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The authors have adequately addressed the requirements and the final version has been improved over the original.
[# PeerJ Staff Note - this decision was reviewed and approved by Bob Patton, a PeerJ Section Editor covering this Section #]
The authors have made substantial and sufficient improvements
The authors have made substantial improvements and have satisfactorily answered my questions. Thank you for clarifying the methodology used.
Although the study has limitations, I consider that the current version of the manuscript adequately collects the results and that they are valid.
Thank you very much for the improvements made and congratulations on the study. I would recommend that you continue with this line of research. It would be interesting to take a qualitative approach and involve more nurses in the research group.
The manuscript is of interest and may deserve recommendation for publication once the Reviewers' comments are carefully addressed. Specifically, authors must provide an adequate rationale behind the use of a non-validated questionnaire in nurses.
[# PeerJ Staff Note: Please ensure that all review comments are addressed in a rebuttal letter and any edits or clarifications mentioned in the letter are also inserted into the revised manuscript where appropriate. It is a common mistake to address reviewer questions in the rebuttal letter but not in the revised manuscript. If a reviewer raised a question then your readers will probably have the same question so you should ensure that the manuscript can stand alone without the rebuttal letter. Directions on how to prepare a rebuttal letter can be found at: https://peerj.com/benefits/academic-rebuttal-letters/ #]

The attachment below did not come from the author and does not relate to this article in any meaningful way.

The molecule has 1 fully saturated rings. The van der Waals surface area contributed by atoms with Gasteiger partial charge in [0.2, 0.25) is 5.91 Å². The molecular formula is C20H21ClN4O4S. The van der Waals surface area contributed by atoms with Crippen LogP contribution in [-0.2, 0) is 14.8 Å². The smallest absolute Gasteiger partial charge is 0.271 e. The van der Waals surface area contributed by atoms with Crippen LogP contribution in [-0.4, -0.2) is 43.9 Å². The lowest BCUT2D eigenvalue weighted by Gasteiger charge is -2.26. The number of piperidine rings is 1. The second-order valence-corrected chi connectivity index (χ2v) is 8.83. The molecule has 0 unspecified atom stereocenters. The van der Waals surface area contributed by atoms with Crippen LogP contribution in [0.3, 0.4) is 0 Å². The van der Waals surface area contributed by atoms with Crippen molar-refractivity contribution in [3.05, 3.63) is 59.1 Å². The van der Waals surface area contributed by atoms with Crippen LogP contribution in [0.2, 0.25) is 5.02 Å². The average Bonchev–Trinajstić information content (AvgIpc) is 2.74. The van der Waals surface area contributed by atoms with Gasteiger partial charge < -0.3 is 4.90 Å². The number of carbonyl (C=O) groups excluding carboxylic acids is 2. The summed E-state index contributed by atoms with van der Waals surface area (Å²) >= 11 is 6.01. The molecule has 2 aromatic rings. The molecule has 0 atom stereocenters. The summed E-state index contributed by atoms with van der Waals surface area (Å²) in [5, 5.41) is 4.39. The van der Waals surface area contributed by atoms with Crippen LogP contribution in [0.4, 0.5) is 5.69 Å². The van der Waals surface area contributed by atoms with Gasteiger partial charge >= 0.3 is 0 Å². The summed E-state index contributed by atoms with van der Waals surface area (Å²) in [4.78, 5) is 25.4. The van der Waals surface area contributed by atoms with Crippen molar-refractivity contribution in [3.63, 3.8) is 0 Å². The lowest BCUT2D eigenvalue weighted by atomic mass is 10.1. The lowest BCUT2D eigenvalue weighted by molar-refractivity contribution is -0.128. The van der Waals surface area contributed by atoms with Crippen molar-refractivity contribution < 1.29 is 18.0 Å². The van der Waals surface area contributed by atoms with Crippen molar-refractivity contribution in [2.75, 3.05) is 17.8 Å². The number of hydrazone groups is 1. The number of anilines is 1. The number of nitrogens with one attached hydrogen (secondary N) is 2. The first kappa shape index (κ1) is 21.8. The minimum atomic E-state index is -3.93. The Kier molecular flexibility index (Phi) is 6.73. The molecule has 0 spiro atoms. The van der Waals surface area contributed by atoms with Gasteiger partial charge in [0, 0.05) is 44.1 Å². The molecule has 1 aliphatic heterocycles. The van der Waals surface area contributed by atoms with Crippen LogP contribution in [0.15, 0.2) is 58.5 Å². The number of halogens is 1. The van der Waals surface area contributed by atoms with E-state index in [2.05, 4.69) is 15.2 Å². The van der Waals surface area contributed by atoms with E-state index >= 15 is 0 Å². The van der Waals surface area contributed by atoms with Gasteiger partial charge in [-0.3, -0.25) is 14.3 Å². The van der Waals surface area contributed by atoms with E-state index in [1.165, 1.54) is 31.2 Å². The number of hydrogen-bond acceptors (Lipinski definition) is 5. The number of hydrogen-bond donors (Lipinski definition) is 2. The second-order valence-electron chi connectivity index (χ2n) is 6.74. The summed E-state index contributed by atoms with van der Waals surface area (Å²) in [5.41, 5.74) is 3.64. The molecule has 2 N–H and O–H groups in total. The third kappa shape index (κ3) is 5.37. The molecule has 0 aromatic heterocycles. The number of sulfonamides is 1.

1. The authors include in their paper Table 3 that is not referenced throughout the text. This table provides summary information on the differences in means in each dimension of the questionnaire, and it may be useful to refer to it in the corresponding section of the text.
2. The bibliography used in the manuscript is adequate, but it is necessary to review the format in which it is reflected, both throughout the text and in the reference section.
Throughout the main text, the authors include a full stop between the end of the sentence and the reference number, to add another full stop after it. Authors should consider removing the first of these points. For example, in line 77, 98, 102, 105, and more.
In the reference section, there are several errors of style that can be amended to improve the manuscript. Considering that the authors are using the Vancouver referencing style, they should amend some errors such as avoiding underlining in the references (lines 308, 319, 341, and more), separating the names with commas and not points (lines 315 and 333), and avoiding using a colon after the authors' names (line 326). Also, in line 329 "MS" appears in the reference, and the authors should check if the surname is missing or those initials refer to other author. In line 343, the full name is used in one of the authors, and initials are used in the others. I would recommend that authors review the entire bibliography to ensure its correct formatting.
1. The authors use the Critical Care Family Needs Inventory to conduct their study. This questionnaire was validated in family members of people admitted to the ICU by Leske JS (Heart Lung 1991; 20(3):236-244) and its Turkish version was validated by Büyükçoban S et al (Peer J 2015;3:e1208. https://doi.org/10.7717/peerj.1208) also in relatives of persons admitted to ICU. However, the authors use this questionnaire in nurses, without pointing out any reference that this questionnaire is validated in that population. I would recommend the authors to include that reference if it exists, and if not, explain the relevance of using this questionnaire in that population.